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Virtual reality: from game to game-changer

Augmented and virtual reality technologies have a future outside the entertainment industry; Inition chief executive Dr Adrian Leu tells Rohan Banerjee about the possibilities

By Rohan Banerjee

You could be forgiven for thinking that augmented and virtual reality (AR/VR) are technologies largely confined to the entertainment sphere. It is within this that there have been the most obvious signs of advances – stereoscopic films, motion-sensing video games, the ability to go deep-sea diving from the comfort of your living room; and admittedly, it all sounds pretty cool.

Cool, though, is an ultimately transient term. As Dr Adrian Leu, the chief executive of Inition, a leading AR and VR production company, puts it: “Cool will only take you so far. People have short attention spans and after the initial novelty has worn off, they’ll be asking what can this new technology do for me? How can it enhance my life? How can it make it better?”

Those questions, Leu explains, form the core tenets of Inition’s broad church. The London-based firm, which is equipped with a 2,000sq ft underground demo studio, specialises in variety. It was founded in 2001 and has since gone on to embark on a range of ground-breaking projects not just in enhancing entertainment but applying AR and VR technologies to such areas as education, art, sport, travel, charity and medicine.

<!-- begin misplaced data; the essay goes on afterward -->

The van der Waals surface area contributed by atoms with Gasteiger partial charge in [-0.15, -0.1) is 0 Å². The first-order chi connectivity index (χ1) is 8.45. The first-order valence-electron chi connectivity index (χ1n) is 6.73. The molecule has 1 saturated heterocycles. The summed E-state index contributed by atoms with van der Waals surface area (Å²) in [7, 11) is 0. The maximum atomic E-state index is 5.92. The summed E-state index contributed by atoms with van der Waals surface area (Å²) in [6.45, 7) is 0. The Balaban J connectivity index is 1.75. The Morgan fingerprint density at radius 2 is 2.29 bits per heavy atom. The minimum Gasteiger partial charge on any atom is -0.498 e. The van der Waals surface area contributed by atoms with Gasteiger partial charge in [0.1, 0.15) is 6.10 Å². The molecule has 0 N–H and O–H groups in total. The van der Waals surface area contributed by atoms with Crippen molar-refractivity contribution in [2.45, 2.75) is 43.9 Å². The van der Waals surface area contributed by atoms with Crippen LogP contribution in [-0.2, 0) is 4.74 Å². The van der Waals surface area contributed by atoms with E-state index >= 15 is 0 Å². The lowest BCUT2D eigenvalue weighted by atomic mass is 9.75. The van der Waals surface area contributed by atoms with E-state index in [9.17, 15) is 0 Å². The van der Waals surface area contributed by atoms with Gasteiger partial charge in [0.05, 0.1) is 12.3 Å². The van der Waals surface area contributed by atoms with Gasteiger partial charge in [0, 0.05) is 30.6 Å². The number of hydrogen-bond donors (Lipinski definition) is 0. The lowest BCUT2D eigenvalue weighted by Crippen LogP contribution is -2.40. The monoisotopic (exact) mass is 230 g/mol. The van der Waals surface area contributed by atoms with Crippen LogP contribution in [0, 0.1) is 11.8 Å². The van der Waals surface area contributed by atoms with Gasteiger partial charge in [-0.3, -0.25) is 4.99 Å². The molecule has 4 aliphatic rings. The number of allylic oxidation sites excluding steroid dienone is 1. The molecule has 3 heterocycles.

These ventures have included the first 3D broadcast of a rugby match to 40 cinemas around the UK, in partnership with the BBC; a 360-degree VR catwalk show for Topshop, which allowed audience members to watch remotely from the shop floor; a flight simulator for Nissan; virtual showrooms for an assortment of companies wanting to market products too big to transport; and working with the London Philharmonia Orchestra, Inition also turned the foyer of the Royal Festival Hall into a VR access point for people to view and listen to the performance in complete surround sound and vision– a first for that venue. These considerable achievements so far, Leu insists, are just the tip of the iceberg. 

Still, as with any emerging technologies, AR and VR are not without their challenges and beyond the obvious hurdles of cost or complexity Inition is trying to make sure that the pair’s introduction to the mainstream is not simply seen as an indulgence in possibility but rather as a necessity.  “We have to be careful not to fall into this trap of technology for the sake of it,” Leu says, “which is why at Inition we adopt a very consultant approach.  We try to understand what the client wants and discern the scalability of the project.  We ask what they want to achieve. Then we propose a solution that uses the latest technologies.  In any case, the scope of AR and VR doesn’t stop with entertainment; that’s just the start.”

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Leu’s own ambitions are worthy of a Bond villain, even if his altruistic motivations are not.  The son of a surgeon, what interests him in particular is the application of AR and VR in healthcare and medicinal training.  From using interactive holographic diagrams of human organs to haptic and sensory equipment to help understand panic attacks, Leu believes that AR and VR can offer unprecedented insights into the treatment of a host of physical and mental conditions.  “You can use VR for surgical training or to give less experienced doctors a more realistic education.  Previously, we helped make something that is interactive, and recreated a hospital bed with a virtual patient; you can see the influence of the drugs through their body.